5 Pawsome Things We Learnt About Guide Dogs From “Pick of the Litter”

Pick Of The Litter directed by Dana Nachman and Don Hardy was initially released in August of 2018, but was recently picked up by Netflix and has as a result received a bit of a buzz over the last few days, so we decided to check it out!

The film follows “Litter P” puppies at the US organisation Guide Dogs for the Blind. We follow Phil, Patriot, Potomac, Primrose and Poppet from the moment they are born and through the various stages of guide dog training. We won’t spoil anything for you, but it is the perfect, feel good, documentary with plenty of extremely cute moments.

Here are just 5 of the many things we learnt about guide dogs, guide dog training, and the important role guide dogs play in the lives of their owners from Pick Of The Litter.

  1. Puppies start training very young – While their formal guide dog training doesn’t start until they are around 13 months old, the puppies spend most of their younger days with puppy sitters who are charged with teaching them all the necessary good manners and positive behaviours that will set them up well for guide dog training!
  2. Not every puppy is guaranteed to make the cut! – Being a guide dog is a specialist role that requires an extremely special kind of pup! Lots of things can make a dog unsuitable to be a guide dog, everything from difficulty concentrating to allergies. When a dog doesn’t make it through the training they may go through a “career change” and be provided to another organisation where they could also perform extremely valuable role in another support function or could end up as a breeding dog as part of Guide Dogs for the Blind’s breeding programmes.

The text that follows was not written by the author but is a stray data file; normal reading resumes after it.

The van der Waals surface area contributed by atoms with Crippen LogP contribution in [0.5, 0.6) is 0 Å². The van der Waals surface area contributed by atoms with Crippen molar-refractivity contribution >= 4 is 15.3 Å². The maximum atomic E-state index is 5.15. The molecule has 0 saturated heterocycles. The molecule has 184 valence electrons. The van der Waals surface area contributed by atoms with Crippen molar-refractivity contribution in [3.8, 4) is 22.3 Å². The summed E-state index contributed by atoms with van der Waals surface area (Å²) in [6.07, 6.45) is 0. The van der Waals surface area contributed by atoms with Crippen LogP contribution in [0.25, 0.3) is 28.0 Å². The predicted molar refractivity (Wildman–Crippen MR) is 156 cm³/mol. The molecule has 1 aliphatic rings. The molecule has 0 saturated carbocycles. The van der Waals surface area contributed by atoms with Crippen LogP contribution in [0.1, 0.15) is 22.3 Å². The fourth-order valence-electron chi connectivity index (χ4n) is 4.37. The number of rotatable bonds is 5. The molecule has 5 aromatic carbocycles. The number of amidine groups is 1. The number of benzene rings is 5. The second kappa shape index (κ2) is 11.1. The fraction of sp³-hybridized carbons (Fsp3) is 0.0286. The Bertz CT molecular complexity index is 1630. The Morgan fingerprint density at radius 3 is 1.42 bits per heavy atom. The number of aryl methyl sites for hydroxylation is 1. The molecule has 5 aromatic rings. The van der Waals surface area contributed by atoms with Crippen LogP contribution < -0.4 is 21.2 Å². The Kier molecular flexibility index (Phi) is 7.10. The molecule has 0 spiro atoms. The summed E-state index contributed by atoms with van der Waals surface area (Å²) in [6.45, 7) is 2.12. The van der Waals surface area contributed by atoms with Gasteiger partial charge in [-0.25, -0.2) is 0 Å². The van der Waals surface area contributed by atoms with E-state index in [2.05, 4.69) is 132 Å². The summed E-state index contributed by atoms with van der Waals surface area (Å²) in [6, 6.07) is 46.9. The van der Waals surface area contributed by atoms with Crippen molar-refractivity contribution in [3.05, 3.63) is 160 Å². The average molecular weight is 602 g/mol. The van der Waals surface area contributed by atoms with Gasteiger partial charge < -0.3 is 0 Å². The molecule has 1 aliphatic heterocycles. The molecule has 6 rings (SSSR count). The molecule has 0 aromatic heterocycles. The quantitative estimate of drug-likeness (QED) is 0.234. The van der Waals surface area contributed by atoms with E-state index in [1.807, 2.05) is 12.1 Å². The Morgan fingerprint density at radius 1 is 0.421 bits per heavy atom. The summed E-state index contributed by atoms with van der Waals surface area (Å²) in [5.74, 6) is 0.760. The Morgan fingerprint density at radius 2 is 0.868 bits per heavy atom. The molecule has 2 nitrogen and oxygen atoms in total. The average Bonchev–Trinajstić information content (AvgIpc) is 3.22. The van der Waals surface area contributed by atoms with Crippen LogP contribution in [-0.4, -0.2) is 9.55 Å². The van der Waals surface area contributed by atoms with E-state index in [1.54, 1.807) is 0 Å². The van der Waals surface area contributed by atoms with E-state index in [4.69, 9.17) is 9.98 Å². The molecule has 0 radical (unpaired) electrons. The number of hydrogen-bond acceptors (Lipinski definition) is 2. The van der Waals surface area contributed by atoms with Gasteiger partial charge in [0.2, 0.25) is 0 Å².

3. Dogs not only need to be taught to follow instructions, but also refuse to follow them – Obedience is an extremely important part of being a guide dog, however, the dogs also need to be able to assess situations and act in the safety of the person they are guiding. For example, telling a dog to move forwards in to oncoming traffic for example, or close to a dangerous edge, the dog must ignore the command. This is something they refer to as “intelligent disobedience”.
  4. Graduation day! – The dogs that make it and get paired with their owners all go through their own graduation day complete with photos, celebrating the wonderful achievement and hard work of the very many people involved.
  5. The wonderful impact the dogs have on their owners – For the people who get matched with a dog their world is opened up, their access is greatly improved. A cane and other aids cannot compare to the companionship and service provided by their loyal dogs.

Lastly, raising and training guide dogs is an expensive process and there are many people on waiting lists for their own guide dog to transform their lives. Why not find a reputable guide dog association in your country, such as Guide Dogs for the Blind in the US or Guide Dogs in the UK and find out ways you could support!

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